Vacation Day Efficiency: A Whistler Mathematics Lesson

Vacation Day Efficiency: A Whistler Mathematics Lesson

Whistler Summer

There are two types of math in Whistler: Simple math—like figuring out the tip on your dinner bill, and complex math—determining your rate of acceleration over caloric output of an average Bike Park lap, but this mathematics lesson (conceived and brought to you from a guy with a Fine Arts degree) is different. This is Lifestyle Math—a formula designed to literally change your life…or at least your summer.

The Mathematics I recall from high school always worked like this: You have a problem, you do the work, you find a solution. Except in this case, the work is the problem.

Let me explain: Summer is my favourite season in Whistler—it’s warm, beautiful and the patios are always full of friends new and old. Plus, the sun doesn’t go down till almost ten o’clock so there is lots of daylight to take in all the rad hiking, biking, swimming, concerts,festivals and general Whistler awesomeness.

Whistler Biking

Like so many of us, I have a job. It’s a good job but it’s full-time, weekends off, and there’s no way to fit all the Whistler fun I want to do this summer into a measly two days off per week. Mathematics to the rescue.

There are 18 weekends from May 15 to Sept 13, 2014 and four of them are long weekends (Victoria Day, Canada Day, BC Day, Labour Day). Most people like to piggyback their holidays onto an existing-long weekend for an extended escape. And there’s nothing wrong with that. Ten days in the mountains will definitely blow your mind and rejuvenate your soul. But time always flies by so quicky on those big week vacations so why not just turn every weekend into a long weekend all summer long?

Whistler life's a beach

And the math backs it up. Say you have 3 weeks of vacation time accrued. For a typical 9-5’er that’s 15 working days off. So if there are 18 weekends in a Whistler summer and 4 of them are already long weekends you can use your 15 days to turn every single weekend into a long weekend all summer long (and still have one day left to recover after Halloween).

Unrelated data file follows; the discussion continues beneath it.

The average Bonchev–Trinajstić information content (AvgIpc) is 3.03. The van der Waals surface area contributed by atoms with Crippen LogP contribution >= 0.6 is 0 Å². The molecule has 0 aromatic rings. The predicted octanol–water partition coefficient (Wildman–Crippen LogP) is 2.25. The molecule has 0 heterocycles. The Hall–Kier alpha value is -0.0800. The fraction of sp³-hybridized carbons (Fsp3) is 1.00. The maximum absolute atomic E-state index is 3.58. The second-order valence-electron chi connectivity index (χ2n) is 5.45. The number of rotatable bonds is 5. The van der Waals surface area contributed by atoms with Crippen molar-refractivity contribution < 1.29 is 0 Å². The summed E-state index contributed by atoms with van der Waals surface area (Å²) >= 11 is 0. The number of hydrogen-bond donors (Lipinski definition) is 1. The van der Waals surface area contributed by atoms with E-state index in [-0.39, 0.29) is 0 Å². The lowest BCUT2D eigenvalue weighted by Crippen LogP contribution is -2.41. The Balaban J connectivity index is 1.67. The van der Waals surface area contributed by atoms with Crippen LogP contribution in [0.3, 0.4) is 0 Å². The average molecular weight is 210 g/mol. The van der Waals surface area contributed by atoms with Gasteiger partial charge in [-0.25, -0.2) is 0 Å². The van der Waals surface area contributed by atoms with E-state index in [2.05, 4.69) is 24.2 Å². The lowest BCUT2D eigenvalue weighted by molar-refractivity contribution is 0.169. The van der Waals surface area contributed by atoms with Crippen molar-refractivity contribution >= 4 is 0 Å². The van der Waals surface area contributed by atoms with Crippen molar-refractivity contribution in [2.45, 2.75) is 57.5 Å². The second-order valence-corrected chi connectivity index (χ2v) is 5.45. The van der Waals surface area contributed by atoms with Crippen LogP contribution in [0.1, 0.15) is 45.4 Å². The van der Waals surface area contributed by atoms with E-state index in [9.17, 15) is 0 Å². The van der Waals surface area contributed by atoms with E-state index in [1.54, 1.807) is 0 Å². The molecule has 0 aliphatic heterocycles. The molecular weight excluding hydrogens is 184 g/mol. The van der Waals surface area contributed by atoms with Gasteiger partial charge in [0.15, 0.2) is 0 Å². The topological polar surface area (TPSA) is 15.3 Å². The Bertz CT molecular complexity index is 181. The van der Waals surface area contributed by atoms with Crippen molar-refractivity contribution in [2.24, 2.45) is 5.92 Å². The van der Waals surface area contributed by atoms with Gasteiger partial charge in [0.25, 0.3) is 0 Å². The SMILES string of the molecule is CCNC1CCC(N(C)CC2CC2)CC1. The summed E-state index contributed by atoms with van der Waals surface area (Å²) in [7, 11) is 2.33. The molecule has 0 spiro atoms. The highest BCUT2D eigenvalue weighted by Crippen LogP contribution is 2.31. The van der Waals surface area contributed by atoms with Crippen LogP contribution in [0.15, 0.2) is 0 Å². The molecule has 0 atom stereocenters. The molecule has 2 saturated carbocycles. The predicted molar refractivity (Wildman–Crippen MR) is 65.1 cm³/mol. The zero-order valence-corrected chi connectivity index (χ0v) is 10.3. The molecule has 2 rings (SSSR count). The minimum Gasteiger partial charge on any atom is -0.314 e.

The problem with extended summer holidays is that right around the time the real relaxation sets in you also begin to have stress and anxiety about the impeding return to work. The mathematical philosophy at play here is that the enjoyment sum of 18 shortened work weeks combined with 18 consecutive long weekends will be greater than the compound happiness of one or two big-chunk vacations. It’s like the old saying “death from a thousand paper cuts,” only the exact opposite and way more fun. (Of course, in this day and age more and more professionals are finding another loophole called “working remotely”. Laptop on the dock anyone?)

Whistler math

The truth is there’s no way you can do Whistler justice in a two-day weekend anyhow so I suggest taking Fridays off if you are more into the lively Whistler Village vibe and Mondays off if you’d rather enjoy peace and solitude of hiking or exploring the mountains. Either way, you have more fun, fight less weekend traffic, and everyone else in the office will consider you a mathematical genius as they watch you enjoy the best summer ever.

Now that you have 18 long weekends to look forward too, hit up Whistler.com for some sweet summer deals.

Editor’s note: The Whistler Insider acknowledges that the mathematical formula illustrated could very well not make any sense. We had to just wing it on this one because we only know one real mathematical genius, and he was on vacation.

Feet Banks

Feet Banks

Feet Banks moved to Whistler at age 12 so his parents could live the dream and ski as much as possible. He ended up living it too. After leaving home Feet did a few good stints in warmer climates and 4 years of writing school before returning to the mountains to make ski movies, hammer out a journalism career and avoid the 9-5 lifestyle as long as possible. He’s been a hay farmer, a hole digger, a magazine editor and has a jump named after him on Blackcomb Mountain, Feet’s Air. It’s tiny.

COMMENTS